Training the trainers: FIU program a cut above

Tiffany Yam was working in the athletic training department at her alma mater, Rutgers University in New Jersey, when she decided to continue her education and become a certified athletic trainer. After applying to several programs and receiving multiple acceptance letters, she was unsure where to attend. Her boss offered one piece of advice: Go to FIU.

“It’s been a great experience,” said Yam, who could not be happier with her choice.

She and fellow students are entering the workforce with better qualifications and more experience than their competitors. In fact, this summer, some of them are working to ensure that athletes like pro-football stars Peyton Manning and Adrian Peterson finish their training camps ready for repeat MVP seasons.


Students in FIU’s athletic training program gain on-the-field experience.

FIU’s professional master’s program in athletic training was launched in 2007 – one of just 29 in the country and the only in Florida – and in just seven years it has become one of the most well-known in the nation. Selection is competitive: Generally only 25 out of 80 applicants make it in, and failure is not an option.

A rigorous schedule has students spending half the week in class and the other half in clinical rotations with FIU athletic teams, at local high schools and in doctor’s offices.

“I like the flexibility of our classes,” Yam said. “We only have classes Monday, Wednesday and Friday. And we have two days for our clinicals. It allows us to see a variety of injuries.”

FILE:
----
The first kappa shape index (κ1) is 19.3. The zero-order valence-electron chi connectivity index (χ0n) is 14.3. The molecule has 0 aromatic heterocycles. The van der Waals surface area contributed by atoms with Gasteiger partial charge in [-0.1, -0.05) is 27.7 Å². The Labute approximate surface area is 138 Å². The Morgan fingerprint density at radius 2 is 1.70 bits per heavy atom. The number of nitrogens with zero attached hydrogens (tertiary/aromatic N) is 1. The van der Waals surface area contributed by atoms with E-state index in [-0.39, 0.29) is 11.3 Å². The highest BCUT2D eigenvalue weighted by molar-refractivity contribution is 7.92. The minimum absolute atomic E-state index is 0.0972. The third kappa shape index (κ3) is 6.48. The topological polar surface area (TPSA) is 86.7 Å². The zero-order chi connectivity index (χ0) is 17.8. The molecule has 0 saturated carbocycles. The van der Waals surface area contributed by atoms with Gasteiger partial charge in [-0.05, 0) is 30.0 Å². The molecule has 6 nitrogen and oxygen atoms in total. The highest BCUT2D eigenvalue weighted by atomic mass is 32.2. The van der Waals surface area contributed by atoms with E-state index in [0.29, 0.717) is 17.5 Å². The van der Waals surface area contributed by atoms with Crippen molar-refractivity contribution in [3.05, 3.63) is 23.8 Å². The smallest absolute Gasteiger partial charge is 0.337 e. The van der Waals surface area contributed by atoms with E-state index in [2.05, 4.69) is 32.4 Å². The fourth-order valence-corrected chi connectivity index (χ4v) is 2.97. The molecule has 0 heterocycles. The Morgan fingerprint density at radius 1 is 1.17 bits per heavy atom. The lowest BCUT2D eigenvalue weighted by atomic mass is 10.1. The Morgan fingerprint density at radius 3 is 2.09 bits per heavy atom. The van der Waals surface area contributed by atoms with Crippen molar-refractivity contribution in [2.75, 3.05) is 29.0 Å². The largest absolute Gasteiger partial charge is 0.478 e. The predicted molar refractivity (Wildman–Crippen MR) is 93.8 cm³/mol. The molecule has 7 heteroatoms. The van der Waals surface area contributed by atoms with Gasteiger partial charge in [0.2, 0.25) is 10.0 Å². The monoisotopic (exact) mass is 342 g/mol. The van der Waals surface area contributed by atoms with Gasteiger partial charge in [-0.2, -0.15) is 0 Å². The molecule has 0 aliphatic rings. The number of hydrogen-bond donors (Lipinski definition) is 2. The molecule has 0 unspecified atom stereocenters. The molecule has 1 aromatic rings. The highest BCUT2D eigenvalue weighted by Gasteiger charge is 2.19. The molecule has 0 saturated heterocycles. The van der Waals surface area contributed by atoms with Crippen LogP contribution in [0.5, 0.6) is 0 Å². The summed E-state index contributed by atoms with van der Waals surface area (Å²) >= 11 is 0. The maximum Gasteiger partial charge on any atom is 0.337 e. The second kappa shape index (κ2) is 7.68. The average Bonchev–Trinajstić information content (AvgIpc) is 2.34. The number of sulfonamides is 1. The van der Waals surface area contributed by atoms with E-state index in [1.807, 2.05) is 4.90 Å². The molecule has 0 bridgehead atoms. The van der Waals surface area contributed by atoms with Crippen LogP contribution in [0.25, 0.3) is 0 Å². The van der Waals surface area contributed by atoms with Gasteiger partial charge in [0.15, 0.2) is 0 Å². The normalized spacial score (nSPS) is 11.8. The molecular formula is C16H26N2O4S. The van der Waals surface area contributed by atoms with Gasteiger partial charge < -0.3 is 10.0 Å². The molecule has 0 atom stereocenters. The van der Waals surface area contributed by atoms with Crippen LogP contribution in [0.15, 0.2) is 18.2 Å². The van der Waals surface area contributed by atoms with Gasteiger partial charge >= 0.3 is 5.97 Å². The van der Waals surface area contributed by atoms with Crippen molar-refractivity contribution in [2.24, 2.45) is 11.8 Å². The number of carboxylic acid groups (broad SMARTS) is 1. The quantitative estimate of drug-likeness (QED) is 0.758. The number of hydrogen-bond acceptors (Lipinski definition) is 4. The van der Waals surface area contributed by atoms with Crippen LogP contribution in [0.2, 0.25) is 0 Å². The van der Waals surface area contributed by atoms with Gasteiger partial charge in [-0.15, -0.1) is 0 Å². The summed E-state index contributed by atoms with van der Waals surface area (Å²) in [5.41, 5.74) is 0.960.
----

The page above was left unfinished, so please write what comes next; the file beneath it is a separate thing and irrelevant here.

Classroom time includes working with programmable, life-like mannequins that simulate the kinds of situations with which athletic trainers deal everyday: broken bones, cuts and trauma to organs. As students diagnose their “patients,” classmates act out the roles of concerned parents, coaches and teammates to help create the often-chaotic atmosphere in which athletic trainers find themselves.

Such high-tech training boosts learning outcomes and increases confidence and critical thinking skills, says Jennifer Doherty-Restrepo, director of the program. The results: In the past three years, 100 percent of FIU graduates have passed their board certification exams on the first try.

Related: Athletic trainers play critical role in the health and well-being of student-athletes | Top surgeon cares for FIU student-athletes


An athletic training student wraps a student-athlete’s ankle.

“FIU is way ahead of the game. Athletic training educators from other programs are looking to us to give them the how-tos to incorporate simulation into their programs,” Doherty-Restrepo said. Department heads from Florida State University and Florida Gulf Coast University are among those who have visited campus to see what they can learn.

And an emphasis on evidence-based practice – a method that requires students to research injuries and understand the reasons for treatments instead of simply mimicking their instructors – prepares them to step into an environment where anything can happen. Students can be found on the sidelines during every game played at FIU and many local high schools. That level of activity is a key reason they are able to compete for and complete internships at fast-paced, high-visibility organizations.

Yam is currently an intern at NASA’s Rehab Works program, which trains and rehabilitates what she calls “industrial athletes.” She said she mainly deals with overuse and postural injuries from engineers who do not lift properly and desk jockeys who are mostly sedentary.

The need for athletic trainers in this area is continuing to grow: Companies like General Motors have started hiring them to evaluate workstation setups and potentially hazardous situations and to rehabilitate workers on-site in hopes of cutting healthcare costs and reducing worker’s compensation claims.

“We provide the one-on-one contact that patients need,” Yam said. “I’m loving it.”

Meanwhile, student Elijah Bouldin is interning with the Minnesota Vikings, and a fellow classmate with the Denver Broncos – two nerve-racking positions.

“It’s millions of dollars behind the people you’re touching, the product you’re touching,” Bouldin said. “You don’t want to mess up, but I think I’ll be okay.”   

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